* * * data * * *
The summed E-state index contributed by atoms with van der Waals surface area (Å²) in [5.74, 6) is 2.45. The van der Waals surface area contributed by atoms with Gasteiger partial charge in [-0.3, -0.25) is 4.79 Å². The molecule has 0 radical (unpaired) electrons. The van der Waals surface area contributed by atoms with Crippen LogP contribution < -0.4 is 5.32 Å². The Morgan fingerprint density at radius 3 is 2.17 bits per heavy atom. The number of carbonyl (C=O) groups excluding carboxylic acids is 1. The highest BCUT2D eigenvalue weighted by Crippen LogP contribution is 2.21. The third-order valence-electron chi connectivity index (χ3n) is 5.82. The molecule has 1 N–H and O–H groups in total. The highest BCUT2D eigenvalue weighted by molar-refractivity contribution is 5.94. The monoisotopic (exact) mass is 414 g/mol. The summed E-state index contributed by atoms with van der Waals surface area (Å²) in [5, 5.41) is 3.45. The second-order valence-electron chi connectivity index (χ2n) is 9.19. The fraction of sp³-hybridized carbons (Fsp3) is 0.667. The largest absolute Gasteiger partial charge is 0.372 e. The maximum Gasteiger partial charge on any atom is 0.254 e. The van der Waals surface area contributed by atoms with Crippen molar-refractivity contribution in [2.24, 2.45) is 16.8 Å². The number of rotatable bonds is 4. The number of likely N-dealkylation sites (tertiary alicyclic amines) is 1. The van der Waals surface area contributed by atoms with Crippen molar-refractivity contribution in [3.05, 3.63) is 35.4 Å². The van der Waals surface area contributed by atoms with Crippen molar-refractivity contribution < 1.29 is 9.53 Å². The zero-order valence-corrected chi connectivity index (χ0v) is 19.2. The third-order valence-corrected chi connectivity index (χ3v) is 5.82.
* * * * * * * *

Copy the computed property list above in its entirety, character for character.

The summed E-state index contributed by atoms with van der Waals surface area (Å²) in [5.74, 6) is 2.45. The van der Waals surface area contributed by atoms with Gasteiger partial charge in [-0.3, -0.25) is 4.79 Å². The molecule has 0 radical (unpaired) electrons. The van der Waals surface area contributed by atoms with Crippen LogP contribution < -0.4 is 5.32 Å². The Morgan fingerprint density at radius 3 is 2.17 bits per heavy atom. The number of carbonyl (C=O) groups excluding carboxylic acids is 1. The highest BCUT2D eigenvalue weighted by Crippen LogP contribution is 2.21. The third-order valence-electron chi connectivity index (χ3n) is 5.82. The molecule has 1 N–H and O–H groups in total. The highest BCUT2D eigenvalue weighted by molar-refractivity contribution is 5.94. The monoisotopic (exact) mass is 414 g/mol. The summed E-state index contributed by atoms with van der Waals surface area (Å²) in [5, 5.41) is 3.45. The second-order valence-electron chi connectivity index (χ2n) is 9.19. The fraction of sp³-hybridized carbons (Fsp3) is 0.667. The largest absolute Gasteiger partial charge is 0.372 e. The maximum Gasteiger partial charge on any atom is 0.254 e. The van der Waals surface area contributed by atoms with Crippen molar-refractivity contribution in [2.24, 2.45) is 16.8 Å². The number of rotatable bonds is 4. The number of likely N-dealkylation sites (tertiary alicyclic amines) is 1. The van der Waals surface area contributed by atoms with Crippen molar-refractivity contribution in [3.05, 3.63) is 35.4 Å². The van der Waals surface area contributed by atoms with Crippen molar-refractivity contribution < 1.29 is 9.53 Å². The zero-order valence-corrected chi connectivity index (χ0v) is 19.2. The third-order valence-corrected chi connectivity index (χ3v) is 5.82.